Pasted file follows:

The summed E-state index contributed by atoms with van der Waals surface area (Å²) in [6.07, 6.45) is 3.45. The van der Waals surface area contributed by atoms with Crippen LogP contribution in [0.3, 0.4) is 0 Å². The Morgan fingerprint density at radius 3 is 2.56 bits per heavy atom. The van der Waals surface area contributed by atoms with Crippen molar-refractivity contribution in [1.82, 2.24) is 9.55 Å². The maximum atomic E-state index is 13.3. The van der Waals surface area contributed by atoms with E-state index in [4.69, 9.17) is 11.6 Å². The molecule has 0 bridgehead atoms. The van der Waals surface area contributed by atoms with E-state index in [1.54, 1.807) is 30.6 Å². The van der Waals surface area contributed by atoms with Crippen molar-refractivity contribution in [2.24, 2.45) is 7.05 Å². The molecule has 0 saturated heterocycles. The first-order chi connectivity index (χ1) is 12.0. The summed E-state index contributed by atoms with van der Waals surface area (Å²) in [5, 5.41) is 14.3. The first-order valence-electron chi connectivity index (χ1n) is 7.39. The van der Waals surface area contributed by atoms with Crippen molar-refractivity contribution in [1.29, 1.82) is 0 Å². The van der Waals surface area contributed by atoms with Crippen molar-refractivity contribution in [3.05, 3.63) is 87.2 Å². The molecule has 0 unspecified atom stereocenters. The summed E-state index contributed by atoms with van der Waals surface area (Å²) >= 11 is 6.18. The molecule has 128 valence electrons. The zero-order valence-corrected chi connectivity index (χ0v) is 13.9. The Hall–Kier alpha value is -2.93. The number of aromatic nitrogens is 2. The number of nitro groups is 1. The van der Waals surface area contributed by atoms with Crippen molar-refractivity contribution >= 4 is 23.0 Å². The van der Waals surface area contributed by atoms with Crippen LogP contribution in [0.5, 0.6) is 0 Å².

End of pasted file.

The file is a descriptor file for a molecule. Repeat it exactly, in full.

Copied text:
The summed E-state index contributed by atoms with van der Waals surface area (Å²) in [6.07, 6.45) is 3.45. The van der Waals surface area contributed by atoms with Crippen LogP contribution in [0.3, 0.4) is 0 Å². The Morgan fingerprint density at radius 3 is 2.56 bits per heavy atom. The van der Waals surface area contributed by atoms with Crippen molar-refractivity contribution in [1.82, 2.24) is 9.55 Å². The maximum atomic E-state index is 13.3. The van der Waals surface area contributed by atoms with E-state index in [4.69, 9.17) is 11.6 Å². The molecule has 0 bridgehead atoms. The van der Waals surface area contributed by atoms with E-state index in [1.54, 1.807) is 30.6 Å². The van der Waals surface area contributed by atoms with Crippen molar-refractivity contribution in [2.24, 2.45) is 7.05 Å². The molecule has 0 saturated heterocycles. The first-order chi connectivity index (χ1) is 12.0. The summed E-state index contributed by atoms with van der Waals surface area (Å²) in [5, 5.41) is 14.3. The first-order valence-electron chi connectivity index (χ1n) is 7.39. The van der Waals surface area contributed by atoms with Crippen molar-refractivity contribution in [1.29, 1.82) is 0 Å². The van der Waals surface area contributed by atoms with Crippen molar-refractivity contribution in [3.05, 3.63) is 87.2 Å². The molecule has 0 unspecified atom stereocenters. The summed E-state index contributed by atoms with van der Waals surface area (Å²) >= 11 is 6.18. The molecule has 128 valence electrons. The zero-order valence-corrected chi connectivity index (χ0v) is 13.9. The Hall–Kier alpha value is -2.93. The number of aromatic nitrogens is 2. The number of nitro groups is 1. The van der Waals surface area contributed by atoms with Crippen molar-refractivity contribution >= 4 is 23.0 Å². The van der Waals surface area contributed by atoms with Crippen LogP contribution in [0.5, 0.6) is 0 Å².